By Jo Shifrin
Special to WJW
When I discovered an 18-inch hole in my mother-in-law’s wall, I realized she could no longer live alone. A swarm of termites had eaten through the exterior wall of her home, and she had not even noticed. My husband and I brought her to live with us, but her health began to quickly decline and I found myself unable to maintain a full-time job and to care for her. My employer didn’t have a paid family and medical leave policy, so I left my job to care for her. We were fortunate that we could manage on my husband’s income alone. Many Marylanders in my position would have had to make an impossible choice between caring for her and being able to pay the bills.
That’s why I was so disappointed that the Time To Care Act, Maryland’s paid family and medical leave bill, did not even receive a committee vote in the General Assembly this year. The COVID-19 pandemic has underscored the urgent need for paid family leave in Maryland, but even in non-pandemic times, we all need to stay home from work sometimes to care for an elderly parent, or a new child, or to recover from an illness or injury ourselves. As a volunteer leader with Jews United for Justice (JUFJ), I have been working since 2019 to pass a paid family and medical leave law in Maryland like the one that so many JUFJers fought to pass in Washington five years ago. At JUFJ, we recognize that caring for each other’s wellbeing is a fundamental Jewish value and a core teaching of Rabbi Hillel.
After my mother-in-law died, I went back to work full time. Then, 13 years later, I was diagnosed with breast cancer. I received chemotherapy every two weeks, which made me very sick for 11 or 12 days, and it was nearly impossible for me to work for several months. At the same time, a single mother who lived near me had the same diagnosis, but because she didn’t have the support she needed to take time off from work — support that the Time to Care Act would have provided — she continued to work during her treatment. She never had the chance to rest and recover. A few months later, as I was getting back on my feet and returning to work, I learned that she had died.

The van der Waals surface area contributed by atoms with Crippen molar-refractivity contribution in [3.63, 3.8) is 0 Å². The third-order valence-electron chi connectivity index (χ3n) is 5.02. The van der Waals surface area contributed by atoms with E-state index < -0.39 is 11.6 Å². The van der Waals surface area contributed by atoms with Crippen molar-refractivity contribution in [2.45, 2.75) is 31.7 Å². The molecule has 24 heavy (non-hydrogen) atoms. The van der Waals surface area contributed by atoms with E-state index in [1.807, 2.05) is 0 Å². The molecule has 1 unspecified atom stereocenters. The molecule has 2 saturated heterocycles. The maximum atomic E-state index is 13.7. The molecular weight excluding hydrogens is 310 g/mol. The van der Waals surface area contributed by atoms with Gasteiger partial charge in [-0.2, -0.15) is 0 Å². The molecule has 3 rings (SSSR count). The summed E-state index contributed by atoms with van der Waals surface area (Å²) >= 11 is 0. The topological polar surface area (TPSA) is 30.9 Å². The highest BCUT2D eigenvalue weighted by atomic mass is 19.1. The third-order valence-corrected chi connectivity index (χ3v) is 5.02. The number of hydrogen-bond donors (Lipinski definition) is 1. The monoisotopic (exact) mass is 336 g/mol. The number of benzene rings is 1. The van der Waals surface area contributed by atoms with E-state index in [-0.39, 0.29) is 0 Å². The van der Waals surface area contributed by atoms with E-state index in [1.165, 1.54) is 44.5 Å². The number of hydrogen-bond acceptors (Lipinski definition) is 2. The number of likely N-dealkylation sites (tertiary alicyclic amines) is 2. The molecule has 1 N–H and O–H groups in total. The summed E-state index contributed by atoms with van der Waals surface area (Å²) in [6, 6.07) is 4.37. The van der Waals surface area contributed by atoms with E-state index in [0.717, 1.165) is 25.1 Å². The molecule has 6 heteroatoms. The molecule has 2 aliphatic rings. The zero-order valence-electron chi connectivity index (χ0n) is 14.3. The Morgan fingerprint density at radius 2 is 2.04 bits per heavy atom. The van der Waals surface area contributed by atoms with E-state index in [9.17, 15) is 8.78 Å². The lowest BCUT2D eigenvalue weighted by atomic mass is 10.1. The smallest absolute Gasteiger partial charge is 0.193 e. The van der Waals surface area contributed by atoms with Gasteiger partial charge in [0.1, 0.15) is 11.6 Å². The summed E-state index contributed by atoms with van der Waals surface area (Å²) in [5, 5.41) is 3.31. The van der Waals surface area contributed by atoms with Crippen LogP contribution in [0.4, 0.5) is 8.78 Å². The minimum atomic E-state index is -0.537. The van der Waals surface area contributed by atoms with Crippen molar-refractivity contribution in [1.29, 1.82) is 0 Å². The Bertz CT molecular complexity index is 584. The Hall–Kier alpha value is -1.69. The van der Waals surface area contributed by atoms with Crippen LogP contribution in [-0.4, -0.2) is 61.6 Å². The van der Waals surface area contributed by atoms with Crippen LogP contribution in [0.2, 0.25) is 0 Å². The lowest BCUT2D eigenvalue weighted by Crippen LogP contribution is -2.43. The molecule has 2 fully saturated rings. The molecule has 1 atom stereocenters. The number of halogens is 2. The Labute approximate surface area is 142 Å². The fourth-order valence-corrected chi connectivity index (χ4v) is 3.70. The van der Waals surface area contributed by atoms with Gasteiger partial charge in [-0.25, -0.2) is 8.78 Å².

Things might have been different for her and her children if she had had access to paid family and medical leave. The Time to Care Act would have lessened the financial burden of this terrible illness, and she might not have had to work through the treatment. I don’t know if she would have survived, but at least she would not have had to go to work sick from chemo, sick from cancer and unable to spend that time with her children at the end of her life.
The Time to Care Act would provide working families in our state with the basic human dignity of caring for each other when we need to, instead of just worrying about paying the bills. A public paid family and medical leave program helps sick people, caregivers, new parents, small businesses, self-employed people and so many others. JUFJ understands how important it is to care for our families, our communities and ourselves, and that we must make sure that all people can take the time they need to be with their families and attend to their own health. Alongside our partners from across Maryland, JUFJ will continue to call on our legislators, including House Speaker Adrienne Jones and Senate President Bill Ferguson, to make this legislation a top priority for the 2022 legislative session. The time I took to care for my mother-in-law, and then for myself, is time that all of us should have.
Jo Shifrin is a volunteer leader with Jews United for Justice (JUFJ), which is a member of the Time to Care Coalition.